⬇ cell viability, proliferation (2.5, 5, 10 μM), cyclin D1/D3, CDK2, CDK4, CDK6; ⬆ G1 phase arrest, p-eIF2α, ATF3, ATF4, cleaved caspase-3/7 and PARP[50]
CACO-2, HT-29, and DLD-1
BALB/c nude mice (Xen: DLD-1)
In vitro: 4 μM
In vivo: 10 mg/kg
Cell survival
Tumor growth
In vitro: ⬇ cell viability, TRAIL-induced colony formation; ⬆ apoptosis, DR5, PERK, eIF2α, ROS, CHOP, cleaved caspase-3, caspase-8 and PARP
In vivo: ⬇ tumor growth, ⬆ apoptosis, DR5, CHOP
CACO-2, HT-29, HTC11616–252 μg/mLApoptosis
⬇ IL-8; ⬆ apoptosis [59]
CACO-2 and HCT116
AOM-induced ICR mice
In vitro: 0.01–10 μM
In vivo: 1 and 5 mg/kg
Tumor growth
In vitro: ⬇ proliferation; H2O2-induced DNA damage, phospho-Akt; ⬆ caspase-3
In vivo: ⬇ ACF, polyps, tumor formation, Akt phosphorylation
HCT116, SW620, and DLD-1
BALB/c nude mice (Xen: HCT116)
In vitro: 3,6, and 12 μM
In vivo: 10 and 15 mg/Kg
Tumor growth
In vitro: ⬇ proliferation, migrated cells, invasive cells, N-cadherin, vimentin, Snail, β-catenin, APC, CK1; ⬆ E-cadherin, β-catenin, Axin1
In vivo: ⬇ tumor volume, weight, vacuole degradation, edge collection
HT-290.1 mM–0.1 nMCell survival
Oxidative stress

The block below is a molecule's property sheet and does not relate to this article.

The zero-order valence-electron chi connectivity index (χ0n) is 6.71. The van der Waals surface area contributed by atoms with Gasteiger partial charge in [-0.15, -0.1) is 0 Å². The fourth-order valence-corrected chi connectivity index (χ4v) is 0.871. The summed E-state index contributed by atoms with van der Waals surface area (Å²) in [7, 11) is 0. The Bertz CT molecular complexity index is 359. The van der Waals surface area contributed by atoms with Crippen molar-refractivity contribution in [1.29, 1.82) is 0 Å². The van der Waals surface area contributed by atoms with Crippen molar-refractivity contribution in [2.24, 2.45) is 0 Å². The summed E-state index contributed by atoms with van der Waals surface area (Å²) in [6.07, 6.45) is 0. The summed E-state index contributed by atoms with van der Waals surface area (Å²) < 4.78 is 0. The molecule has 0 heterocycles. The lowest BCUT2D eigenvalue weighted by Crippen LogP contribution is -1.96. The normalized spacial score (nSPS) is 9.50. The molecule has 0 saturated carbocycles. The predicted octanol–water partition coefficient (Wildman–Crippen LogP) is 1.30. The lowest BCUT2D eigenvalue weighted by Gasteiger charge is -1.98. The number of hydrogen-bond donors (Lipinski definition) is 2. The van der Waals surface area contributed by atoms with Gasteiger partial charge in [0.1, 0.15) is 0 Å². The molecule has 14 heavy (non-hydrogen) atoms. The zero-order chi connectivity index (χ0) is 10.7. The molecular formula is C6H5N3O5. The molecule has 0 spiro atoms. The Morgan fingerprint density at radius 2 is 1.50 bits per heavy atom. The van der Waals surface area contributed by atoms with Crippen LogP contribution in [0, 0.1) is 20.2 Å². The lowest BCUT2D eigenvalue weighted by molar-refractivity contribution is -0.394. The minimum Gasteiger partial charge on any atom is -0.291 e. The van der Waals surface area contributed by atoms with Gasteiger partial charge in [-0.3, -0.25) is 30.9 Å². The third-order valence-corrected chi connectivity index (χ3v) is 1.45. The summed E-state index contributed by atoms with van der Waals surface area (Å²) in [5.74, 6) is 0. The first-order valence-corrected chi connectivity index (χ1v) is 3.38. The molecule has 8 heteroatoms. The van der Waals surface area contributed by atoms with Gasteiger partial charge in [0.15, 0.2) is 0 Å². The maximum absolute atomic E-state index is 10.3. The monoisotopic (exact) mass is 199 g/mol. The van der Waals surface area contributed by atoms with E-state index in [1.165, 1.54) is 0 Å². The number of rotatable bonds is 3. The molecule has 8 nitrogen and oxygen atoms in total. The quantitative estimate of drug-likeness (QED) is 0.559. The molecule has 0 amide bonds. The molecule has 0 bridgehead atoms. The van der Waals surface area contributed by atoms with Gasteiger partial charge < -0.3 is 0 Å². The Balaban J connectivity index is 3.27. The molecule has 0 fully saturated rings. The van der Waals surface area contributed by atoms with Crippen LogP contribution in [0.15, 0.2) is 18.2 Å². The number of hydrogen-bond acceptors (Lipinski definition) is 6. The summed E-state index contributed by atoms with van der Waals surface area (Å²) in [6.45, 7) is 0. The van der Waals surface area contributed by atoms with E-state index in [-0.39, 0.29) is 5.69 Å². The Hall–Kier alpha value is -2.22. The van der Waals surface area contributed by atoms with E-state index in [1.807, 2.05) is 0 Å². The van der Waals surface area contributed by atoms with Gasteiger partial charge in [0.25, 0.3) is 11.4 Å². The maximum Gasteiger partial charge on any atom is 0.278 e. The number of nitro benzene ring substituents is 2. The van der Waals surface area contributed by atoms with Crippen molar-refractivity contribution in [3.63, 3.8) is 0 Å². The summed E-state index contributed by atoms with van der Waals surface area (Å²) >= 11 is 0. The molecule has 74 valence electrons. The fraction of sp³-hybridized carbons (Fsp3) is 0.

⬇ cell viability, proliferation, GR, GPx, CAT, GSH/GSSG ratio; ⬆ MDA, necrotic cells[52]
HCT116 and DLD-1
Female BALB/c nude mice (Xen: HCT116)
In vitro: 0–8 μM
In vivo: 10–20 mg/kg
Cell survival
Oxidative stress
Tumor growth
In vitro: ⬇ cell viability, colony formation, SOD, CAT; ⬆ apoptosis (6 μM), Noxa levels (6 μM), p53, ROS, superoxide, IRE1α, PERK, BiP, GRP94, CHOP, cleaved caspase-3/8/9 and PARP;
In vivo: ⬇ tumor growth; ⬆ Noxa levels
Male BALB/c mice (Xen: CT26)1 and 5 mg/kgInflammation
Oxidative stress
Tumor growth
Tumor tissue: ⬇ tumor growth, cellular pleomorphism, VEGF; ⬆ apoptosis (5 mg/kg)
Blood: ⬇ IL-6, IL-8 (5 mg/kg), MDA; ⬆ SOD, GPx, GR, TAC
SW48015 μMProliferation
⬇ proliferation; ⬆ mRNA expression of DUSP1, DUSP10, ACPP, ACPP, PTPN6, cleaved caspase-3 and PARP [53]
Oxaliplatin-resistant DLD-1 and colo205
BALB/c nude mice (Xen: colo205)
In vitro: 0–30 μM
In vivo: 10 mg/kg
Oxidative stress
Mitochondrial dysfunction